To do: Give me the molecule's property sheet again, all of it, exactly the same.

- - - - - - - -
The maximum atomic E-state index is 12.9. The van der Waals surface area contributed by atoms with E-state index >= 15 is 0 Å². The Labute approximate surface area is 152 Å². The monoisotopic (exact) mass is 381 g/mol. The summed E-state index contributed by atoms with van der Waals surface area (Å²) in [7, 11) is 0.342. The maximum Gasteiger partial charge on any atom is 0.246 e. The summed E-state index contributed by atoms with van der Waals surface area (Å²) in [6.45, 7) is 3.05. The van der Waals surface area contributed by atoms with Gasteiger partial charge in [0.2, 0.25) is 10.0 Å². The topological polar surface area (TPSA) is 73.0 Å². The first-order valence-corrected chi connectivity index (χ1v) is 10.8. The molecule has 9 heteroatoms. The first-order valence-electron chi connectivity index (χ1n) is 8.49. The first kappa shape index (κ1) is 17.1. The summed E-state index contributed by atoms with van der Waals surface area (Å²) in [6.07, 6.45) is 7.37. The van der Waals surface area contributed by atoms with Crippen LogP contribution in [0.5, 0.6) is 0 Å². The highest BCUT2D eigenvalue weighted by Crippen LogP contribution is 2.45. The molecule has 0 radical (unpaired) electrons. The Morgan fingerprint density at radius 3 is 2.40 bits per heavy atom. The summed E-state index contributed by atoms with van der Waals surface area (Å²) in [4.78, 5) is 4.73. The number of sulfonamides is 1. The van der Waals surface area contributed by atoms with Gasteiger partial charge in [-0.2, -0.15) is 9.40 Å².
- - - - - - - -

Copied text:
The maximum atomic E-state index is 12.9. The van der Waals surface area contributed by atoms with E-state index >= 15 is 0 Å². The Labute approximate surface area is 152 Å². The monoisotopic (exact) mass is 381 g/mol. The summed E-state index contributed by atoms with van der Waals surface area (Å²) in [7, 11) is 0.342. The maximum Gasteiger partial charge on any atom is 0.246 e. The summed E-state index contributed by atoms with van der Waals surface area (Å²) in [6.45, 7) is 3.05. The van der Waals surface area contributed by atoms with Gasteiger partial charge in [0.2, 0.25) is 10.0 Å². The topological polar surface area (TPSA) is 73.0 Å². The first-order valence-corrected chi connectivity index (χ1v) is 10.8. The molecule has 9 heteroatoms. The first-order valence-electron chi connectivity index (χ1n) is 8.49. The first kappa shape index (κ1) is 17.1. The summed E-state index contributed by atoms with van der Waals surface area (Å²) in [6.07, 6.45) is 7.37. The van der Waals surface area contributed by atoms with Crippen LogP contribution in [0.5, 0.6) is 0 Å². The highest BCUT2D eigenvalue weighted by Crippen LogP contribution is 2.45. The molecule has 0 radical (unpaired) electrons. The Morgan fingerprint density at radius 3 is 2.40 bits per heavy atom. The summed E-state index contributed by atoms with van der Waals surface area (Å²) in [4.78, 5) is 4.73. The number of sulfonamides is 1. The van der Waals surface area contributed by atoms with Gasteiger partial charge in [-0.2, -0.15) is 9.40 Å².